Time for personal reflection helps clinical staff cope with loss.
- Dealing with the death of a patient can be stressful, especially for new nurses.
- Taking the time to personally reflect after the death of a patient can contribute to a healthy work environment and promote a sense of purpose.
By Tina M. Mason, MSN, ARNP, AOCN, AOCNS, and JoEllen Warnke, MS, RN, OCN
A common source of stress for nurses in oncology is the death of a patient they’ve cared for over a long time. Relationships develop between the clinical staff and the patients and families, making the deaths difficult for some nurses. For example, a study by Mohammad Naholi and colleagues found that one of the most stressful factors for new oncology nurses was dealing with death and dying.
This stress can affect new oncology nurses’ job satisfaction, desire to stay in nursing, and physical and psychological health. But Hildebrandt notes that oncology nurses are frequently excluded from grief-resolution activities.
This article describes a strategy for helping staff take the first step in resolving grief.
Nursing residents take the lead
Moffitt Cancer Center has a yearlong oncology nurse residency program to promote the specialty and to help nurses transition into practice. Newly licensed nurses complete classroom activities and hands-on skills demonstration, including simulation.
Questions about dealing with death and dying arise with all of the residency groups, especially related to patients with longer lengths of hospital stay. After sharing personal experiences of patients’ deaths, one residency group turned to the literature to find ideas for helping clinicians cope with grief.
The literature search revealed four key strategies for grief resolution:
- creating a positive work environment
- debriefing with colleagues
- providing end-of-life education and grief training
- altering patient care assignments.
After evaluating possible strategies for assisting in grief resolution, the team embraced the Pause, as described by Jonathan Bartels, RN, at the University of Virginia Health System. Bartels describes the Pause as a time to slow racing minds, offering mental space so staff members aren’t drawn into the vortex of failure versus success.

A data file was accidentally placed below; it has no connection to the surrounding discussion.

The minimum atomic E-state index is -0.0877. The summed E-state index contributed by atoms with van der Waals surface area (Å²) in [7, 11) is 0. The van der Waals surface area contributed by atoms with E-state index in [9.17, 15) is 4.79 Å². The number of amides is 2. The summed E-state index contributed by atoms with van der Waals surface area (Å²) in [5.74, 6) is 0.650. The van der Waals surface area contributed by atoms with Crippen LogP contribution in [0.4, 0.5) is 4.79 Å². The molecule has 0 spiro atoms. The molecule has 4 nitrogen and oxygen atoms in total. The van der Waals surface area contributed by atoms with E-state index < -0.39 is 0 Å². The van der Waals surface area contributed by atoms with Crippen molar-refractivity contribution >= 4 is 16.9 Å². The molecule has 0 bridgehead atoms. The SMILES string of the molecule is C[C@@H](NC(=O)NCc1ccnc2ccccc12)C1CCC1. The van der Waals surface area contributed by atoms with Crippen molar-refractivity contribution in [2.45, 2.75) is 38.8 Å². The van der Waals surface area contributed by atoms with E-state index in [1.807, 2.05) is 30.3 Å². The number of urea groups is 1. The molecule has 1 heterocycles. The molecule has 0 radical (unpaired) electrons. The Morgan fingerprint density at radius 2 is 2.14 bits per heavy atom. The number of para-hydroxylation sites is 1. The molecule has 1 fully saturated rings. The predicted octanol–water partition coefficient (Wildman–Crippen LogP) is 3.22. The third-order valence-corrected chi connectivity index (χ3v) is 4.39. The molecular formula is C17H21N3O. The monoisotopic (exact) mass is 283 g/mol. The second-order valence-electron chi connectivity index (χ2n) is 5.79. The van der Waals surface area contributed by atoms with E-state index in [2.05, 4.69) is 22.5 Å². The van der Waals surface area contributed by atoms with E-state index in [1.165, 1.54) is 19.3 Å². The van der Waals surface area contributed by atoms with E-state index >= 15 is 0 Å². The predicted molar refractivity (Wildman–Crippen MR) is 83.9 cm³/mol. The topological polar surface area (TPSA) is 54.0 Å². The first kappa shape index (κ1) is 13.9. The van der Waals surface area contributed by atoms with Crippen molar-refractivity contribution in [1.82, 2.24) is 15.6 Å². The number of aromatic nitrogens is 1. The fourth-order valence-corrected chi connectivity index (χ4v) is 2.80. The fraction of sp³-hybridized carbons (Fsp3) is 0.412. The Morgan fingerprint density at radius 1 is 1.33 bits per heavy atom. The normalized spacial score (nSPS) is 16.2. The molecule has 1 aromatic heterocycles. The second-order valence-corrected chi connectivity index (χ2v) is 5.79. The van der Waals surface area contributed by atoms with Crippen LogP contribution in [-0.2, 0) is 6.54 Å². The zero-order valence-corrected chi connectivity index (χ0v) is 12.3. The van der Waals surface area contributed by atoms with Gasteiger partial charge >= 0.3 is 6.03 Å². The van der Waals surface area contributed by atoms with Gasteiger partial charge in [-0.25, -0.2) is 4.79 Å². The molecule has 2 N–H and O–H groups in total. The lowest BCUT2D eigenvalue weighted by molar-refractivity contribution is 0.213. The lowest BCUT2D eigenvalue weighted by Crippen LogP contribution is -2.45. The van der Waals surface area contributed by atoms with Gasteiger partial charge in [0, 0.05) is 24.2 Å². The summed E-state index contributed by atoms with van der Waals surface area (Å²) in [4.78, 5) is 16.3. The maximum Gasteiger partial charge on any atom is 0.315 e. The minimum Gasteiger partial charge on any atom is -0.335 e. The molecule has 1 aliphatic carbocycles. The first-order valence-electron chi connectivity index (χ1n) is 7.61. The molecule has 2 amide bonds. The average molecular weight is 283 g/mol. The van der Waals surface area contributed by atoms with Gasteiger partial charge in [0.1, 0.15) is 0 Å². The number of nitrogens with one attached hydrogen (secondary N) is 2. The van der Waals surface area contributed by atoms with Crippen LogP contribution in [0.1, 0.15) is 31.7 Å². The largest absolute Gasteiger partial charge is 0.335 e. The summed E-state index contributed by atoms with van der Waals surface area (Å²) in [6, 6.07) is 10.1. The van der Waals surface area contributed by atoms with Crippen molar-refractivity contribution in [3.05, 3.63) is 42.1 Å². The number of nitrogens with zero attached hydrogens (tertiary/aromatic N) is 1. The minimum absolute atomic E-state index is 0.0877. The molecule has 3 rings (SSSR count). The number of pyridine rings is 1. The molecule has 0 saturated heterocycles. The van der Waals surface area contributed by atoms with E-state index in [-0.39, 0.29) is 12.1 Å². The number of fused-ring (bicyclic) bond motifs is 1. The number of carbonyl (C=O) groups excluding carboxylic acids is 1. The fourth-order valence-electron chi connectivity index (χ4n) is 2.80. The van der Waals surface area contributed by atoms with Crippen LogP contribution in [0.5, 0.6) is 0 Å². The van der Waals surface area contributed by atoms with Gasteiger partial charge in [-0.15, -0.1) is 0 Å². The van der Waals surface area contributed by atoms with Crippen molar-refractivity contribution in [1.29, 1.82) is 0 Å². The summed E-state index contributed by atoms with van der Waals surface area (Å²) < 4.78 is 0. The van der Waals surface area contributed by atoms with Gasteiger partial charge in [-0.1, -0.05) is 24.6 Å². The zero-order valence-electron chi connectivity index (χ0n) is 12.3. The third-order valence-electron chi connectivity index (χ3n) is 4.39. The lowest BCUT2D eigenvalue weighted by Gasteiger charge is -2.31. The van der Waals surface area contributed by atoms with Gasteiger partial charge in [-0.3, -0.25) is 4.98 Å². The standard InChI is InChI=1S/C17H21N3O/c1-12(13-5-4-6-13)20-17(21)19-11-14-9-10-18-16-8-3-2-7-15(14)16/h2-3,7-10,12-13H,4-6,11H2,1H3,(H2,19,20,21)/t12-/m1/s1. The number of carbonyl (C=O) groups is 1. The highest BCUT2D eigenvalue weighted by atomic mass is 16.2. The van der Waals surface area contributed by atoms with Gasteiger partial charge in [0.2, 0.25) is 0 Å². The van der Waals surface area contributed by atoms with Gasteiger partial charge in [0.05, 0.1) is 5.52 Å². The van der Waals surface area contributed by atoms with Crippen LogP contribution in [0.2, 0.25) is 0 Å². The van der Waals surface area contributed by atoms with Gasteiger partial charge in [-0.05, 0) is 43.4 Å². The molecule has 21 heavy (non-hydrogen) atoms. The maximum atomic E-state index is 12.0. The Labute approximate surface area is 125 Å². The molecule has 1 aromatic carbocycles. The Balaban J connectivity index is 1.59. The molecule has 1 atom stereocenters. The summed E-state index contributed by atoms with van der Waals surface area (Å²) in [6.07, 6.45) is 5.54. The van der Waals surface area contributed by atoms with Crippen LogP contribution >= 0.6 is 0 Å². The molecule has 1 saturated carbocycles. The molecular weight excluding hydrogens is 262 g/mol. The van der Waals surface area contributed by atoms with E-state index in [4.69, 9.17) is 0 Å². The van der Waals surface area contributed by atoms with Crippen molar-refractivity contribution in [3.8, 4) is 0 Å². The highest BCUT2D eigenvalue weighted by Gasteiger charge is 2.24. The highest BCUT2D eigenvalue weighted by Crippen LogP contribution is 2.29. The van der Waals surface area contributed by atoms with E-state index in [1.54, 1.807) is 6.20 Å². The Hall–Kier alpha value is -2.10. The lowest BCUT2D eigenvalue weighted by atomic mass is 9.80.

The residency team surveyed 70 interdisciplinary staff members (nurses, technicians, providers, chaplains, managers, social workers, and educators) about their level of distress and ability to cope after a patient’s death. Seventy-five percent of nurses said they experienced distress, and 80% said they were able to cope. However, 90% of nurses and 88% of all staff surveyed said they would benefit from a moment of silence immediately after a patient’s death. The results of the survey prompted the team to advocate for the addition of in-the-moment processing after a patient’s death.
The residency team modified the Pause to fit its vision. The process includes posting a painting of a sunset, created by artist-in-residence Carol Shore, on the deceased patient’s door and notifying the chaplain staff. After staff members gather at the patient’s room, the chaplain reads a reflections script, which is followed by a 30-second silence and closing words. (See The Pause guidelines.)
The Pause was well received by the center’s patient and family advisory council, nursing executive leadership, and coordinating practice council. After staff education, it was implemented in February 2016 and has been expanded to the ambulatory setting. Reminders are shared at governance meetings to ensure that the process continues to receive support.
The Pause has received positive feedback from participating staff, including the following comments:
The Pause Guidelines
Reflecting on honorable care
After the death of a patient, the Pause allows staff who cared for the patient to stop and reflect on their contributions to the patient’s life as honorable and not as failure. Support of pastoral care is vital to helping the interdisciplinary team cope with a loss. The Pause is one way to contribute to a healthy work environment, bringing healing and a sense of purpose to the members involved.
Tina M. Mason is a nurse researcher and JoEllen Warnke is a manager of nursing professional development at the Moffitt Cancer Center in Tampa, Florida.
Bartels JB. The pause. Crit Care Nurse. 2014;34(1):74-5.
Gomes B, Higginson IJ. Where people die (1974-2030): Past trends, future projections and implications for care. Palliat Med. 2008;22(1):33-41.
Hildebrandt L. Providing grief resolution as an oncology nurse retention strategy: A literature review. Clin J Oncol Nurs. 2012;16(6):601-6.
Mohammed Naholi R, Nosek CL, Somayaji D. Stress among new oncology nurses. Clin J Oncol Nurs. 2015;19(1):115-7.